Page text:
de Havilland Canada DHC-2 Beaver
The de Havilland Canada DHC-2 Beaver is a single-engined high-wing propeller-driven short takeoff and landing (STOL) aircraft developed and manufactured by de Havilland Canada. It has been primarily operated as a bush plane and has been used for a wide variety of utility roles, such as cargo and passenger hauling, aerial application (crop dusting and aerial topdressing), and civil aviation duties.
- Country of origin: Canada
- Cockpit: 2 pilots
- Wingspan: 1463cm
- Empty weight: 1631kg
- Max take Off Weight: 2186kg
- Take-off distance: 381 metres
- Landing distance: 381 metres
- Max speed: 147kts
- Range: 520nm
• Excellent short take off and landing performance
• Ability to carry large payloads
• Multi-purpose aircraft
The Beaver DHC-2 is perhaps one of de Havilland Canada’s greatest triumphs. It is an aeroplane designed for pilots, by pilots. The fact that it still sees continuous service, since its maiden flight in 1947, is a testament to how well it performs it’s role.
The de Havilland Canada DHC-2 Beaver was created in the aftermath of the Second World War. Enterprising aircraft manufacturers realised that the imminent need for warplanes was abating, yet they still had the means and the manpower to create machines that were functional and highly useful. The civilian utility market seemed the most obvious choice. Following the successful sale of the original DHC-2, de Havilland developed a more powerful version in the Mark III Turbo Beaver. By the time production ceased they had sold a total of 1657 airframes.
Viking Air of British Columbia purchased the manufacturing certificates of the aircraft, and as of 2006 they have the right to manufacture new aircraft. Spares for the existing DHC-2 are also produced under licence from Viking.
The de Havilland Canada DHC-2 Beaver is a high wing monoplane, single engined aircraft. It has been described as “the best Bush Plane ever built”. With numerous versatile features it is easy to see why. In standard fit the aircraft can accommodate two pilots and a total of 7 passengers. It’s useful load, whether for cargo, passengers, or a mixture of both is around 600kg.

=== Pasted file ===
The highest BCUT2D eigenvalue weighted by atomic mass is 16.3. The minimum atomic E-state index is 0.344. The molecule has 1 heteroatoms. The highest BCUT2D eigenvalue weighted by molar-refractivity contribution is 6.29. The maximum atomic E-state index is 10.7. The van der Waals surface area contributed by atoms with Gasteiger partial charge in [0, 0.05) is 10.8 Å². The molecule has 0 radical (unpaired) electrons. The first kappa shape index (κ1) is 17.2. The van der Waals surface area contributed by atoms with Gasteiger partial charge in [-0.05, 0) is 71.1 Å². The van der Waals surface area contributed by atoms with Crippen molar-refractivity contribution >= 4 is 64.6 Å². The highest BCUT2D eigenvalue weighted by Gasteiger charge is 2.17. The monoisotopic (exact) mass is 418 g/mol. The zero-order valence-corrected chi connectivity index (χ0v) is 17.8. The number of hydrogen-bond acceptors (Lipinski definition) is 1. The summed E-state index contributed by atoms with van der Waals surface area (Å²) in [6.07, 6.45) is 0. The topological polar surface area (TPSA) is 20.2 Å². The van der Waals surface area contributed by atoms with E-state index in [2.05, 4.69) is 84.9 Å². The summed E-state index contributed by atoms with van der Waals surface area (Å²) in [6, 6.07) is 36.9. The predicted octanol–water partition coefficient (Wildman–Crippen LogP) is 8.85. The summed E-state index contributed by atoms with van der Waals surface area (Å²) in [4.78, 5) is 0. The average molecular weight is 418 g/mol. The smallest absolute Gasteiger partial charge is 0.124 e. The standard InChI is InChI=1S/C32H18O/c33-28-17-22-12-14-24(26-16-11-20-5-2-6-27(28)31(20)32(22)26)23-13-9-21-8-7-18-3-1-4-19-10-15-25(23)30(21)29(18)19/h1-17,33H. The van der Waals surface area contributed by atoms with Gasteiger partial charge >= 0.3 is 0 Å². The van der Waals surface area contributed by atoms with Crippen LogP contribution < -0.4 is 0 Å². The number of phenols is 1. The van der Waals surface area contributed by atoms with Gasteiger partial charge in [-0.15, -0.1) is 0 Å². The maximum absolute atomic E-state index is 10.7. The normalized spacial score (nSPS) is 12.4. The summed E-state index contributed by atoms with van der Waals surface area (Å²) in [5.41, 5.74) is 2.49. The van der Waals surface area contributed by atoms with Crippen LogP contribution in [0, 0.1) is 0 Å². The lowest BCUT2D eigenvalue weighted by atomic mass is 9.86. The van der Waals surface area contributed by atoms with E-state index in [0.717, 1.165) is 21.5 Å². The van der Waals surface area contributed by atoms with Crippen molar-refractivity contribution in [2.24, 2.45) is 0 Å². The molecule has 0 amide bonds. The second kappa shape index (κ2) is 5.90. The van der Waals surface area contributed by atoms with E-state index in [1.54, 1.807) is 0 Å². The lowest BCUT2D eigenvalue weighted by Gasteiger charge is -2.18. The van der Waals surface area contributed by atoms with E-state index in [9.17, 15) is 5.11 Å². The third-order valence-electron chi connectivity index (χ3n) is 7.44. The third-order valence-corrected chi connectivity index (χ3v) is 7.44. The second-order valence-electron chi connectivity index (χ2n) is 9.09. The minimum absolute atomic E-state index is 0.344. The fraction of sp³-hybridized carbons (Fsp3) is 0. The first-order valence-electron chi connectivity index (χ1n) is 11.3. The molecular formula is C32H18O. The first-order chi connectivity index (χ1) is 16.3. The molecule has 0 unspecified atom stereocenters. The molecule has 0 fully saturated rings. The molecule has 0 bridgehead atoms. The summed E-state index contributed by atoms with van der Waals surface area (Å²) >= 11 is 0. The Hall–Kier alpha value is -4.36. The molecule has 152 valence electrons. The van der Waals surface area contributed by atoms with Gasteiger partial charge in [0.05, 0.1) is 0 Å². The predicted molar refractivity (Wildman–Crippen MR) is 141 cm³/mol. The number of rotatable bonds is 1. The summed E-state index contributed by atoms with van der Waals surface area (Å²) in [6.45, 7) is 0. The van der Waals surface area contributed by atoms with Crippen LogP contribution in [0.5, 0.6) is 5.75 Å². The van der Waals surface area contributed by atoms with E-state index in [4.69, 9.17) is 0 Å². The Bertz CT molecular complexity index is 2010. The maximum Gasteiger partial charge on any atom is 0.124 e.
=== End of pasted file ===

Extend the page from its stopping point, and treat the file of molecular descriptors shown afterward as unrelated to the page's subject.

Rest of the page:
The primary function for which it was designed is as a utility aircraft in remote and hard to reach areas. The aeroplanes manufacture perfectly coincides with the terrain it is expected to operate, namely it is hard and rugged. As a carrier of people and cargo it excels.
One key quality is the short take off and landing (STOL) capability of the aircraft. It was deliberately designed with a large, high wing. When this is combined with its overpowered engine it can climb, fully laden, at around 1000 feet per minute. Its short landing distance is equally impressive. The aircraft’s trailing flaps extend to 58 degree angle giving a huge amount of drag, combined with the aircraft’s ability to manoeuvre at slow speed, this gives huge versatility as to what one would consider a ‘suitable’ field.
Further versatility is added in its ability to literally land almost anywhere. The aircraft was manufactured in such a way as to easily accommodate wheels, skis for landing on frozen plains, or skids for landing on water. Whilst there is slight variation in characteristics depending on configuration, the difference is negligible.
The aircraft’s versatility is enhanced in part due to the fact that pilots were consulted at all stages during its planning and manufacture. This synergy is evident in the physical qualities of the aircraft. Examples of this are, huge rear doors on both sides of the aircraft, meaning the aircraft was not limited as to which side it docked onto a jetty. Furthermore the doors could easily accommodate the loading and unloading of a 55 gallon barrel, in any orientation.
In order to improve handling characteristics and give adaptability the aircraft engine was positioned as far rearward as possible. In anticipation of operating in colder climates an interesting feature unique to the DHC-2 Beaver is the ability to replenish the engine’s oil whilst remaining in the cockpit. Other features not often seen include a single yoke which is moveable to both the left and right hand side of the cockpit.
As you would expect for an aircraft expected to make approaches in adverse weather to short fields, the handling characteristics are light and responsive. The flight manual makes specific mention that the aircraft is easily trimmed to a ‘hands-off’ condition throughout the speed regime. Although when configured with a wheeled fit, the aircraft is a ‘tail dragger’, it has also been noted that it is particularly easy to land, again a highly useful quality especially in adverse weather conditions.
Sources and further reading
• https://www.planeandpilotmag.com/article/de-havilland-beaver/#.WQW-R2KGOUl https://web.archive.org/web/20120717002319/http://www.vikingair.com/content.aspx?id=270